But what about working in an office? To me, the main reason to go remote would be having my private office. Not that I don't like working with people, I'm always available for pair programming if a colleague needs help, I don't like spending days in meetings but do find useful to share ideas with the team regularly.. But boy, do I hate working in an open office with people answering their phones, talking loud, even if it is strict work related conversation. And what about me taking a phone call? I'm always afraid to bother my coworkers, so I try to keep my voice as quite as possibile, sometimes I just walk away and find a quite spot to talk, but I don't have my computer with me. To me open office is a productivity killer, as I said I haven't been fully remote yet, but when I get to work from home I'm way more productive.

Getting back to your article, sorry for the diversion, I can see why you left your remote job and money is quite important, so I may have made the same decision if I were you.
You're 100% right when you say staying remote isn't more important than loving your job and enjoy your life.


To be fair, these are all things I still struggle with and I'm adjusting to. I currently am in an open office, but the company is so small that our office has only 3 people in it and we are usually coding heavily and not talking much unless it's pairing. Because our lead (the one who talks to the clients) is also a developer, he understands and usually takes calls or meetings outside the office.

I do have one or two days a week where I still work from home. For example, today I had a few errands during the day, so I am working from home to help with that.

In terms of people talking, I set a boundary with my boss last Friday. Someone came in and had a "quick chat" that turned into 20 minutes. I was quite irate because I have ADHD. I simply just put on my noise cancelling head phones, listened to my music and continued coding. I told him afterwards that I hope it didn't come across as rude, but it really impacts my ability to work when people have unplanned meetings in our office. He was really cool about it and also knew that if my headphones were on I was in the zone.


There are 10 people at the moment in my open space, a few minutes ago I was helping a colleague setting at his desk and I had an hard time hearing him... Now I'm back at my iMac with 3 people talking (work related stuff) just in front of me. Doesn't happen all the time, but still I find it really annoying.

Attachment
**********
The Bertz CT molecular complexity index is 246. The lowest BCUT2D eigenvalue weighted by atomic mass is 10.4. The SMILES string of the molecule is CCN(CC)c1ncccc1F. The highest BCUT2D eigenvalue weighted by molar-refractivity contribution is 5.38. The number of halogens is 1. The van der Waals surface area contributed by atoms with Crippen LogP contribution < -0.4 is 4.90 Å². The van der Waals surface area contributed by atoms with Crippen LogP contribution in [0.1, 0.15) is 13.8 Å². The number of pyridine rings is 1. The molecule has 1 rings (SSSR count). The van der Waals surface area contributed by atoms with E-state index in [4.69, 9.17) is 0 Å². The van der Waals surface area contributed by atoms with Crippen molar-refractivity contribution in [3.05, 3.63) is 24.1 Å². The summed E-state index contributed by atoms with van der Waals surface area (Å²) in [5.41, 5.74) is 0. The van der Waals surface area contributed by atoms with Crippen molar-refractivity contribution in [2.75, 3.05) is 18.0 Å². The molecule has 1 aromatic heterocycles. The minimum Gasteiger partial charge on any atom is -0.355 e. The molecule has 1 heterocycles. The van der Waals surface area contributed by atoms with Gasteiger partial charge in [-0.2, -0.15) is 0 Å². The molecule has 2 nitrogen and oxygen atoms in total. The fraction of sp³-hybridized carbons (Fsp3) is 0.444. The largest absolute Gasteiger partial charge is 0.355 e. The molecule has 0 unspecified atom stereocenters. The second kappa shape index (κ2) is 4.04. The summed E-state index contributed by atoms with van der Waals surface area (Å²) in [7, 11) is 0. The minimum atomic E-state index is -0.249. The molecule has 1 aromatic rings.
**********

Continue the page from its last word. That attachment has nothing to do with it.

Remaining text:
I don't like listening to music while I work, if I love the song I find it distracting, as I'm enjoying it and paying less attention to what I'm trying to achieve. I don't feel like wearing noise cancelling headphones without sound, just to block noises. I tried, but felt weird.


Thanks Lindsey! I def. can relate to the part of being passionate about your work. It's tough when you want to help the company succeed and are really passionate because you care! But sometimes a point comes, like you had, where there just may not be the reciprocity for your investment and attempts to add value the company.

Curious how many others have faced that (I have!)? Is it something that tends to happen after doing the same thing for a certain period of time? Or just a cultural thing company-wise?


I think this is why good management is so crucial. When management makes themselves unavailable and disconnects from their team (hiding out in meetings all day, not aware of daily operational events, too many fires to put out to get out of their office and recognize contributions by the team, straight-up narcissism). There's a lot of very different reasons it can happen, but it seems fairly common for management to take someone's work for granted and only recognize how much that person cared/how much they accomplished/how they boosted morale once that person leaves for greener pastures.


Oh yes, I'd love to hear others' experiences as well with this. I am pretty certain that many people have struggle with it.


Thanks for sharing! I (currently) can't think of going all office again - but I also can't imagine only working remote. It's always interesting to peak into other peoples work-lives like that.


I loved working remote when I found the work fulfilling! I do miss it sometimes still.